My favorite part of the book was where Kit goes on trial. I thought of this at my favorite part for I think it is very interesting to hear how other people act to problems and try to blame it on someone else. I think it is very funny how people think of small problems and turn them into what sounds like a major disasters performed by a witch. I like the part where Prudence comes in, and stuns her own parents by doing what they had never thought she would be able to do, which was reading the Bible and writing her own name. I think it is not right when parents think very little about kids and think they are still their little babies that always need their parents to help them.

I recommend this book to kids the ages of 10 and up. I also recommend adults to read this book and learn the facts of how kids can do things without any help from their parents or any one else. I believe Elizabeth George Speare is a great author who has written many books that I have enjoyed. After reading this book, I came to really enjoy it. At first I thought it was very boring, but in the end, it became more interesting and fun. I also learned not to judge anyone by what people say about them, but you should always think about your judgement before actually thinking about if it is true or not. I now understand the meaning of "Never judge a book by its cover."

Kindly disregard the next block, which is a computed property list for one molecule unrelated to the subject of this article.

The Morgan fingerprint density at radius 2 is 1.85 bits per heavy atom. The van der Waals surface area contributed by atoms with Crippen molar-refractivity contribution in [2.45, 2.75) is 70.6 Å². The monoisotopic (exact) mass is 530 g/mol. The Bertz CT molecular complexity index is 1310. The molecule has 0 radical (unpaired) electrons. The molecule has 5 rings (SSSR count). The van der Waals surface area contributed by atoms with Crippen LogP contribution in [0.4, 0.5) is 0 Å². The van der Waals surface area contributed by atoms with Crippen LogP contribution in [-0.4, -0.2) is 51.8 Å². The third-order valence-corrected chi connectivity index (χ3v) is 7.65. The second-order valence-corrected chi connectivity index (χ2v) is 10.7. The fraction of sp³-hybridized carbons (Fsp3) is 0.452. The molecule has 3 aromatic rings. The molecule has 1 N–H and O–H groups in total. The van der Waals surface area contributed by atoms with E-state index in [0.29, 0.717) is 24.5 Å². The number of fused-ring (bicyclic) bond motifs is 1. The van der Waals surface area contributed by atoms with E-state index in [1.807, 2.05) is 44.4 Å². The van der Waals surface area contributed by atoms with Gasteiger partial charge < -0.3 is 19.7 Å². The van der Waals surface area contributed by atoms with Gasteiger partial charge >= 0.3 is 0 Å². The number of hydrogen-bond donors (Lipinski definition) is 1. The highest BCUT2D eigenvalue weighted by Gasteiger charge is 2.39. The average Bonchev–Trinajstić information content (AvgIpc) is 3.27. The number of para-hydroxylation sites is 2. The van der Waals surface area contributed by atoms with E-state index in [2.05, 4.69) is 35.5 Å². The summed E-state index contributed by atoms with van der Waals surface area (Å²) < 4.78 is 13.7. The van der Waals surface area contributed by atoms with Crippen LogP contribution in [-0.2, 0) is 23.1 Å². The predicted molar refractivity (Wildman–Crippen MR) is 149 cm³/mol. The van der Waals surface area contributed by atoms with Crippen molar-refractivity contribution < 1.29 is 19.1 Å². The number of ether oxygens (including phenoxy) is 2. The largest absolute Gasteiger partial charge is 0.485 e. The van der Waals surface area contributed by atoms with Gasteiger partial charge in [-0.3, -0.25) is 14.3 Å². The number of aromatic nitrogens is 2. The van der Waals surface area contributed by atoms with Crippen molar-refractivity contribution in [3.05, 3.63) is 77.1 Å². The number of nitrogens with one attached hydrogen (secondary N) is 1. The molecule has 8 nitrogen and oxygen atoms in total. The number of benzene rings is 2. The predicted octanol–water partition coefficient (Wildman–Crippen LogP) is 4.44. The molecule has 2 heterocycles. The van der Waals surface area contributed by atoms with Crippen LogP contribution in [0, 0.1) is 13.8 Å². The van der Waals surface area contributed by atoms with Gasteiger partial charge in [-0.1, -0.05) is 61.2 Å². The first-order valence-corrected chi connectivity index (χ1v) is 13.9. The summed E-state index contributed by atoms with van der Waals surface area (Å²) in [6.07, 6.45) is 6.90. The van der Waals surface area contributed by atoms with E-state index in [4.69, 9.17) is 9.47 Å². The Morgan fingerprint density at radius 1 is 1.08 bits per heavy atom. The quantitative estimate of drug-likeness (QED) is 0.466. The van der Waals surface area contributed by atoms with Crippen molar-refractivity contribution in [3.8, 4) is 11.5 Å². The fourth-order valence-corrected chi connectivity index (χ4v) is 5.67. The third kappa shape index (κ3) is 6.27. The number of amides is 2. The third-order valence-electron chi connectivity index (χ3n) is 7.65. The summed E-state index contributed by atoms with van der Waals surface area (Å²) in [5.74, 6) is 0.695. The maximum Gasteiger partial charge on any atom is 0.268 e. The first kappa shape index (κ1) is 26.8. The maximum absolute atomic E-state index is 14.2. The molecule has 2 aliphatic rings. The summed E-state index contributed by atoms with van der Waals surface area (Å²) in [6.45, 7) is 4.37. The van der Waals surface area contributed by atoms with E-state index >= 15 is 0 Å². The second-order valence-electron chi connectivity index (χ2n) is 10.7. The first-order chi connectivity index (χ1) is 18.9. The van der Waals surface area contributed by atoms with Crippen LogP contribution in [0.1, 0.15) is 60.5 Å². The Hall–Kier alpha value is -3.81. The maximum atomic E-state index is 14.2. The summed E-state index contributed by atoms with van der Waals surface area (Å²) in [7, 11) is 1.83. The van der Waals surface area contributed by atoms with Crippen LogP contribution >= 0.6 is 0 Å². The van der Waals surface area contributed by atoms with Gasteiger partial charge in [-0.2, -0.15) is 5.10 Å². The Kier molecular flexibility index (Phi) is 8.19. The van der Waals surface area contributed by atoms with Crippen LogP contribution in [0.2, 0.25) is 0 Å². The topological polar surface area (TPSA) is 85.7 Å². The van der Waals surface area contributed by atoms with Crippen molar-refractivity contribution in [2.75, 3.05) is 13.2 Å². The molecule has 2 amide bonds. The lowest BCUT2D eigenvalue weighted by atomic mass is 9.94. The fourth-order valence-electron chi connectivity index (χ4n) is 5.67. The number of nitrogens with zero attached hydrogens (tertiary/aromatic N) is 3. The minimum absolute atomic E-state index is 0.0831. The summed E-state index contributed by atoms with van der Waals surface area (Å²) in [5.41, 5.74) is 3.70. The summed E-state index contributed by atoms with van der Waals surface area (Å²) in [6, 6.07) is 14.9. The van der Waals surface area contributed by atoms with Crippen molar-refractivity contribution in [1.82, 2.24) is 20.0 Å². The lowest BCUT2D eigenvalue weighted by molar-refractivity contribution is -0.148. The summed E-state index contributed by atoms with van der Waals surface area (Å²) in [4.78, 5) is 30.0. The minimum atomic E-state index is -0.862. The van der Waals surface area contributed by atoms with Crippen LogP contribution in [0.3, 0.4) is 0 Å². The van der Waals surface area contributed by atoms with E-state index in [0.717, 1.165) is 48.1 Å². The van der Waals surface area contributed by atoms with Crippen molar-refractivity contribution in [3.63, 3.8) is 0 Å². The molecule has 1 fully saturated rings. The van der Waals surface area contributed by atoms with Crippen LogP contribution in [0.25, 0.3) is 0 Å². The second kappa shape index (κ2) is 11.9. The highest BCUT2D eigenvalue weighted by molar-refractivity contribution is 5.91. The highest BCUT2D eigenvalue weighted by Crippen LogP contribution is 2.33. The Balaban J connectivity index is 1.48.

4-0 out of 5 stars A FASCINATING TALE!
A witch? Someone thinks you are a witch? When Kit leaves Barbados on the lovely Dolphin ship to live in America with her Uncle, she is unprepared for what she encounters. What a surprise when she discovers that being able to read, swim, wear fancy clothes, as well as befriending a kind old woman is odd behavior for this town. In The Witch of Blackbird Pond, Elizabeth George Spears sends you on a reading adventure. The story includes a number of surprising and suspenseful events including a frightening witch hunt and a big outcry among some angry villagers against their government. Some parts of the story are a little boring, but the elaborate language and unpredictable moments bring you right back into the book. The climax of this book is the best part. It's unbeleivable and exciting. The main character, Kit, is very interesting. You will feel like you know her only after reading a few pages. Fiesty, wise, and stubborn are some of Kit's personality traits. You will also become very familiar with many of the other characters including Kit's two cousins, her Aunt and Uncle, Nat a seaman, and John and William two very interesting men, plus many more! This book has many hidden lessons in it. It teaches you about friendship, trust, bravery, genorosity, and happiness, It will fill you with sorrow and joy, and is a very adventurous story loved by many!

4-0 out of 5 stars Diverse Religions, and History